Military Mental Health Crisis Exposed With Camp Liberty Killings
Military Mental Health Crisis Exposed With Camp Liberty Killings
By Elliot Blair Smith - Aug 1, 2012
Sergeant John Russell lay awake, wondering what his wife would do if he killed himself.
He was so messed up that his first lieutenant removed the firing pin from his M16 assault rifle. Six weeks from the end of his fifth combat-zone tour, and five years from retiring on a 20-year Army pension, he suspected he wouldn’t see any of it.
Before dawn, shaking and stuttering, Russell walked through the still desert outside Baghdad to the quarters of Captain Peter Keough, the 54th Engineer Battalion’s chaplain. Keough listened, and hastily made the sergeant’s fourth appointment in four days at an Army mental-health clinic.
“I believe he is deteriorating,” Keough e-mailed an Army psychiatrist. “He doesn’t trust anyone.” Russell, the chaplain wrote, “believes he is better off dead.”
It was 10:07 a.m. on May 11, 2009. The battalion, military police and combat stress specialists had three hours and 34 minutes to avert tragedy. Instead, after lost opportunities and miscalculations, the blue-eyed sergeant from Texas used a stolen gun to kill three enlisted men and two officers in the deadliest case of soldier-on-soldier violence in the war zone. His victims’ bodies are buried across the U.S., from Arlington National Cemetery to the Texas panhandle.
Russell slipped through the safety net constructed to catch troubled soldiers. More and more are falling. The armed services’ mental-health epidemic has deepened since the Camp Liberty killings. In June, Defense Secretary Leon Panetta ordered a Pentagon review of every diagnosis from 2001 on.
“The military and the nation were not prepared for the mental-health needs from being in combat for more than a decade,” said retired Colonel Elspeth Ritchie, the top psychiatric official in the Army’s Office of the Surgeon General from 2005 to 2010, in an interview. “We now confront ourselves with a mental-health crisis that is a legacy of war.”
Prosecutors paint the 6-foot, 4-inch (1.9-meter) Russell as a cold-blooded killer, cunning enough to slip through a back door into a mental-health clinic where he mowed down unarmed men. His lawyers contend that he’s not guilty by reason of insanity, undone by repeat deployments and misdiagnosed in that same clinic.
His hands and feet shackled, Russell said in an interview that he doesn’t remember much about that day three years ago. He’s awaiting court martial at Joint Base Lewis-McChord in the shadow of Mount Rainier in Washington.
The Army decided May 15 to seek the death penalty on five counts of premeditated murder, overruling the recommendation at a pre-trial hearing that Russell’s “undisputed mental disease or defect” made that punishment inappropriate.
“It scares me,” Russell said.
Prosecutors declined to comment. This account is based on thousands of pages of Army records, civilian documents obtained with public records requests and more than two dozen interviews.
For more than 15 years, Russell had a home in the Army. Born premature, diagnosed with the learning disability dyslexia, he didn’t graduate from high school until he was 20. He married, had a son and divorced, working in restaurants, a grocery store and in property management in his hometown of Sherman, north of Dallas. He was 29 when he enlisted.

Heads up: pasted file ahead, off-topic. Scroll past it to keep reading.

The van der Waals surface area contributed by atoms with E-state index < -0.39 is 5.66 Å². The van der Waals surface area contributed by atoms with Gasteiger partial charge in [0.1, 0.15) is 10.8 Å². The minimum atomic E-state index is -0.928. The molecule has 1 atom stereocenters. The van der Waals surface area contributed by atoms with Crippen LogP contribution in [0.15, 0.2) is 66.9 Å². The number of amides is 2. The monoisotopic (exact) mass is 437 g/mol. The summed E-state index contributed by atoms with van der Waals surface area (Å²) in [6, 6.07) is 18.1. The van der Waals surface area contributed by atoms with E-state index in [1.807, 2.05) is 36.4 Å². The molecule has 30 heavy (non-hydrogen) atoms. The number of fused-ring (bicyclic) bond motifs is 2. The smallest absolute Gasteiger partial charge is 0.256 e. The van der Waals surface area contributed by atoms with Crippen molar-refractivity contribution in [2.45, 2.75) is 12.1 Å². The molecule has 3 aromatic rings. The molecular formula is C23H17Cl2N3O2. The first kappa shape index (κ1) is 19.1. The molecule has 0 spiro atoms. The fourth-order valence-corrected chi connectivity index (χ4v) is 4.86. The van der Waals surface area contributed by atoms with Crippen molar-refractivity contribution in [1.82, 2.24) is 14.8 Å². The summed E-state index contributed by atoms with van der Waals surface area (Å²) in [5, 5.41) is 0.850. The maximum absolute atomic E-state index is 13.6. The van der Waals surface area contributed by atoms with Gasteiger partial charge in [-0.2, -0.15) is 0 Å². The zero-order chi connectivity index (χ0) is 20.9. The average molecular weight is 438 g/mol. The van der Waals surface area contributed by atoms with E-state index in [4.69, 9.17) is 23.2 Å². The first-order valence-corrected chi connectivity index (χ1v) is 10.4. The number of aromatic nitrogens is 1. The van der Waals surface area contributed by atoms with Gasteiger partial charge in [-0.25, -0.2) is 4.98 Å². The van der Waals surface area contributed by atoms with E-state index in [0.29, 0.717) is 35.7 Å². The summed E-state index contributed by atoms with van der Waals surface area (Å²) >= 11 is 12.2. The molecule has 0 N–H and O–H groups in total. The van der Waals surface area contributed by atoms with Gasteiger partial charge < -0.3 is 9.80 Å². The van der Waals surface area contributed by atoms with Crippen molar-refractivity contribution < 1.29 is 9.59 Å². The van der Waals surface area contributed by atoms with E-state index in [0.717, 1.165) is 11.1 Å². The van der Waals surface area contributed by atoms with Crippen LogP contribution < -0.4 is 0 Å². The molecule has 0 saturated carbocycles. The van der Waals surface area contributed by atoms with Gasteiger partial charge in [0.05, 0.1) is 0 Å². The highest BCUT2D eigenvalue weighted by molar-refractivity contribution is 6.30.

“I didn’t fit in a tank,” he said, recounting his decision to train as a radio mechanic. “I seen the little toolboxes and I picked that. I had a knack for that.”
Russell had a career and, within a few years, a happy second marriage to a German he met in Bamberg, a Bavarian city on the Regnitz River where the 54th was headquartered. The couple shared an apartment with two dogs, a Toy West Highland called Queenie and a Corgi named Louie, and owned a house in Texas that they planned to move into after Russell retired.
Thirteen months into his third Iraq tour, on May 1, 2009, he saw it all threatened.
The 54th was at Camp Stryker on Victory Base Complex, a mass of low-slung buildings at the southwest corner of Baghdad International Airport bounded by blast barriers and razor wire. With less than two months to go in the battalion’s deployment, First Lieutenant Mark Natale named Russell team leader in the radio- and computer-repair shop.
Natale said the promotion was meant to motivate the 44- year-old, whose peers were mostly two decades younger. It went badly almost from the start.
One of Russell’s first acts that Friday was to write up a female subordinate for being 13 minutes late. He’d been needling the woman, who struggled with tardiness. Natale and another officer overruled him. And Russell erupted.
“Sir, I will take all three of you down,” he shouted at Natale, threatening the two officers and the woman. It was an extraordinary display for someone a co-worker described as “one of the mellowest guys I have ever known.”
After a 30-minute rant, Russell apologized, saying he felt “broken.” Natale, who could have disciplined him, gave him a chance instead. He referred the sergeant to one of the stress clinics the military had set up to help soldiers cope.
The Pentagon knew mental health was a casualty of long tours, frequent deployments and combat. Military teams had been surveying troops’ emotional states since 2003. The Department of Defense’s Task Force on Mental Health in 2007 called the psychological health needs of service members, and their families, a “daunting and growing challenge.”
Russell spent almost five years in war zones. With an armored-cavalry unit in Bosnia and Kosovo in the 1990s, he told military doctors, he was in firefights and inventoried a truckload of mutilated bodies.
On his second Iraq tour, in Ramadi in 2005 and 2006, he said he saw “pieces of people everywhere” inside a tent hit by mortar, and described “scraping my friend” off radio equipment after an improvised-explosive device detonated. He said his nightmares were so intense a barracks mate videotaped him.